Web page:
29 March 2008


Sometimes you go gallery hopping to a couple dozen galleries and you're still a tad hungry. You may have had some good morsels but you need some vegetables to pull it all together. And then there are the days when you visit a couple galleries and, wow, you're just beautifully sated. Today has been the latter.

Mac had mentioned the "Male" show at White Columns with works from the collection of Vince Aletti. The works were interesting (some for very obvious reasons) and the display was wonderful: in clusters on the various walls, some partially in front of others, some attached to the wall, some resting on a picture rail at waist level. A couple busy panels of small photos, art and/or just plain porny, were in the wall cases near the door.

Though I liked "Male" for the predictable reasons, two of the other shows were also interesting to say nothing of the folks gathered for the book launch of Theft is vision by Bob Nickas. One of the smaller galleries had a collection of "Recent acquisitions, gifts, and works from various exhibitions 1985-2007" from the collection, etc. of Bob Nickas. The installation was complementary to the style of "Male."

The next room had about a dozen photos by Janice Guy. I know her way better as one of the owners of Murray Guy Gallery, one of my favorite art spaces and programs. The photos were done in 1979 and feature the artist looking at her naked self through the lens: revealing and concealing.

I didn't have a lot of gallery time today so I thought I'd stop by Tracy Williams and then come on back home. I get the flyers from Williams but couldn't remember what the show was. I missed the Barbara Bloom show which I'm sure was splendid. The recent catalog of The Barbara Bloom Collection is magnificent and compelling. Now at Tracy Williams is Anna Craycroft's "The Agency of the Orphan." Downstairs is a collection of movie star stills, real and imagined, with Craycroft captions. Upstairs is a gallery with two fountains with child heads spewing water and a gallery of large drawings with a short table and chairs at which you can peruse the catalog. Craycroft investigates the idea of orphan and Orphan, identity in the face of social interaction, etc.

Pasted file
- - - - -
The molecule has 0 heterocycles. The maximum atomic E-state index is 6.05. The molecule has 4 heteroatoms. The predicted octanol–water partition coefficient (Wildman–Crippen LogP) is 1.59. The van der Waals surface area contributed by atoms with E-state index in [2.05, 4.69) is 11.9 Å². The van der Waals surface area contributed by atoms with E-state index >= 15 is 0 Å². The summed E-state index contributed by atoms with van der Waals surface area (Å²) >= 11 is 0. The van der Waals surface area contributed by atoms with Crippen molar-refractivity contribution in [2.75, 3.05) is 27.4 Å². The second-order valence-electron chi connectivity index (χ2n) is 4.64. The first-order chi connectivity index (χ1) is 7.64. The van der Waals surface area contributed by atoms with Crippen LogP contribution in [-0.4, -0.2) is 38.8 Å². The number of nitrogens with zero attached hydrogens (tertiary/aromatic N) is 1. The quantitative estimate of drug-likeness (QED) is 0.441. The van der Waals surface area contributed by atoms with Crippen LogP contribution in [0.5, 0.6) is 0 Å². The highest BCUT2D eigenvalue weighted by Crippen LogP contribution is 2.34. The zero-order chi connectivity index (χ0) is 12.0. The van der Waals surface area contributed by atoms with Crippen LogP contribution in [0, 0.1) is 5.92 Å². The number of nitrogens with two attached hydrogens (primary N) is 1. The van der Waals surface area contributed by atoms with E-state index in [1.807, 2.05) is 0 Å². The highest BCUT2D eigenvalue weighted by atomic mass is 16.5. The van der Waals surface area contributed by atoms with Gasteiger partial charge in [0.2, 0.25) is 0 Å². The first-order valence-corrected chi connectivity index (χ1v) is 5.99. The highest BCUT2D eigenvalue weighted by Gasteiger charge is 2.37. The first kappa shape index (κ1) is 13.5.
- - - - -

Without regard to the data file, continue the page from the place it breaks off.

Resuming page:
So now I'll go home and try to finish the newsletter or at least the parts that I can do. Then in a few hours I'll go to Spaced gallery to gather with others in memory of Judith Holliday who died in February. One of the great collection developers and bibliographers, though I do recognize it was a true copacetic attachment that we both had to architecture, Ungers, Italy, Rowe, Italian, joy.

And then Carnegie Hall for the Thomas Ades edition of "Making music."

I've been thinking a lot recently about moving toward retirement, mostly because work has just been too much of a drag lately. The dysfunction in the office is rampant in so many ways. At the same time, there have been several new challenges on the professional side: SEI Advisory Group, Joint LC/PCC LRCI/RDA Task Group, SEI instructor, VR cataloging at ARTstor. I imagine I could live happily anywhere, including Alfred, the small college town in upstate New York where the 130-year old family home is. Still, it's days like today with a couple galleries under my belt to great satisfaction (plus a nice little visit to Three Lives & Company bookstore where I found a newly published for the first time early work of Tom Spanbauer, an author I really enjoy) that makes me realize one has to find your way. New York City may drop more of it in your lap or under your feet but I do think I could find my way most anywhere.

24 March 2008

Martha Wilson at Mitchell Algus

Quite a bit of good viewing in the galleries on Saturday but perhaps the best and most surprising was the Martha Wilson show at Mitchell Algus Gallery on West 25th Street. As usual, Mitchell has dug up some interesting art and displays it well, simply but well. The show is of her "Photo/Text Works, 1971-74." Mitchell had to remind me that she was a founder of Franklin Furnace, the great artist book and publication shop. These are so evocative of so much contemporary and later identity work. I especially liked the decorative-arts switch piece in which the plain woman is in the fancy frame and the dressed-to-the-nines woman is in the plain frame. Bits of narrative on a bunch of the pieces.